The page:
How does peace become? Through a system of political treaties? Through investment of international capital in the various countries? I.e. through the big banks, through money? Or even by an all-round peaceful armament for the purpose of securing peace? No, not by all this for one reason, because here everywhere peace and security are confused. There is no way to peace on the way to security. For peace must be ventured, is the one great venture, and can never, ever be secured. Peace is the opposite of security. To demand security is to have mistrust, and this mistrust in turn gives birth to war. Seeking security means wanting to protect oneself. Peace means to surrender completely to God's command, not to want security, but to place the history of the nations in the hands of Almighty God in faith and obedience and not to want to dispose of them selfishly. Battles are not won with weapons, but with God. They are still won even where the path leads to the cross. Who of us can say that he would know what it could mean for the world if a people - instead of with the weapon in the hand - would receive the attacker praying and defenseless and therefore just armed with the only good defense and weapon? (Gideon:... of the people is too much, which is with you...God carries out here himself the disarmament (judge 7).
Once again therefore: How does peace become? Who calls for peace, that the world hears it, is forced to hear it? That all nations must be glad about it? The individual Christian cannot do this - he can indeed, where all are silent, raise his voice and bear witness, but the powers of the world can pass over him without a word. The individual church can also testify and suffer - if only it would - but it too is crushed by the violence of hatred. Only the one great ecumenical council of the Holy Church of Christ from all over the world can say it in such a way that the world must grudgingly hear the word of peace and that the nations will be glad because this Church of Christ, in the name of Christ, takes the weapons out of the hands of her sons and forbids them war and proclaims the peace of Christ over the raging world.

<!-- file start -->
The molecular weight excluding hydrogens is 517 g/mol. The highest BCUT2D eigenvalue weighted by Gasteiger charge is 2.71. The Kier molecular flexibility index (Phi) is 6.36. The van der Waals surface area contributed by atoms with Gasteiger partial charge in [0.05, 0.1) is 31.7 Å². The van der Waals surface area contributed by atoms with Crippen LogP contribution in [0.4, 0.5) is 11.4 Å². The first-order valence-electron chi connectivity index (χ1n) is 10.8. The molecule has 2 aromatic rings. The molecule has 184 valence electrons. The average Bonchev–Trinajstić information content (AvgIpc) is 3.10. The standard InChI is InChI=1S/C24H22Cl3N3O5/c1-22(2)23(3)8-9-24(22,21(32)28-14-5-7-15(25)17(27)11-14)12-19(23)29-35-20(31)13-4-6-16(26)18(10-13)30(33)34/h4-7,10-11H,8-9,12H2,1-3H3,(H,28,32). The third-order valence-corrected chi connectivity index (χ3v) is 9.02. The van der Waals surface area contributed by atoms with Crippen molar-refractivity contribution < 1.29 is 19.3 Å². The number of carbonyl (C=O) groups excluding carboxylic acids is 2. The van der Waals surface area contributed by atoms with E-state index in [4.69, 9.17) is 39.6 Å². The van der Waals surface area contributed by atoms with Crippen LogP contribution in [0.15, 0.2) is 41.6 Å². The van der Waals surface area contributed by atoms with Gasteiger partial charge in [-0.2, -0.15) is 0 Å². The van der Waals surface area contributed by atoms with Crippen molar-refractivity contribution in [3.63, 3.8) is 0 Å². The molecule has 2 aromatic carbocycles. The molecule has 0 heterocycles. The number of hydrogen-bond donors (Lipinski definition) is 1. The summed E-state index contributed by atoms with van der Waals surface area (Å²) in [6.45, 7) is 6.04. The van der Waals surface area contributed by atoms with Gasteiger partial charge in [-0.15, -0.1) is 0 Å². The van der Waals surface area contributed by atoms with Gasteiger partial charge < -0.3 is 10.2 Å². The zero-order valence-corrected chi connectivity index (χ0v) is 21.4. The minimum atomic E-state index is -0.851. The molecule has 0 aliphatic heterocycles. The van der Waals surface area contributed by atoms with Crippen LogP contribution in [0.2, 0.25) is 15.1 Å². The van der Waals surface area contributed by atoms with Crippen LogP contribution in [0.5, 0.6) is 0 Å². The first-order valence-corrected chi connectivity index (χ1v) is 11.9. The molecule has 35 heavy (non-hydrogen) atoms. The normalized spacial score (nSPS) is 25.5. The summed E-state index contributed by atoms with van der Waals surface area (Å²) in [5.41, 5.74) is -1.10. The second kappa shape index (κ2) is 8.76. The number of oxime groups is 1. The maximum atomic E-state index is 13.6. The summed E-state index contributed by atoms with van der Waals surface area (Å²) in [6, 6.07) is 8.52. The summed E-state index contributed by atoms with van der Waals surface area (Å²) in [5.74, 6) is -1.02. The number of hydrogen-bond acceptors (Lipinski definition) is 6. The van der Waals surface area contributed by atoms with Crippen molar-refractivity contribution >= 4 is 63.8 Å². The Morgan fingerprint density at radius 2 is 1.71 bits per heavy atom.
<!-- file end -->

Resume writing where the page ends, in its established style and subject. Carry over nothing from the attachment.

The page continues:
Why do we fear the howls of rage of the world powers? Why don't we rob them of their power and give it back to Christ? We can still do it today. The ecumenical council is gathered, it can send out this radical call to peace to the believers in Christ. The peoples are waiting for it in the East and the West. Do we have to be put to shame by the pagans in the East? [ according to the testimony of contemporary witnesses, Bonhoeffer is thinking of Gandhi] Should we leave the individuals who dare to risk their lives to the message? The hour is hastening - the world is staring in arms and distrust looks terribly from all eyes, the war fanfare can be blown tomorrow - what are we waiting for? Do we ourselves want to become complicit as never before?
What help me crown and country and gold and honor? They could not make me happy! 'Tis war, alas - and I desire not to be guilty of it! (M. Claudius)
We want to speak to this world, not half a word, but a whole word, a courageous word, a Christian word. Let us pray that this word may be given to us - today - who knows if we will find ourselves next year?" (D. Bonhoeffer, Collected .Writings Volume I 1958 pp. 216-219)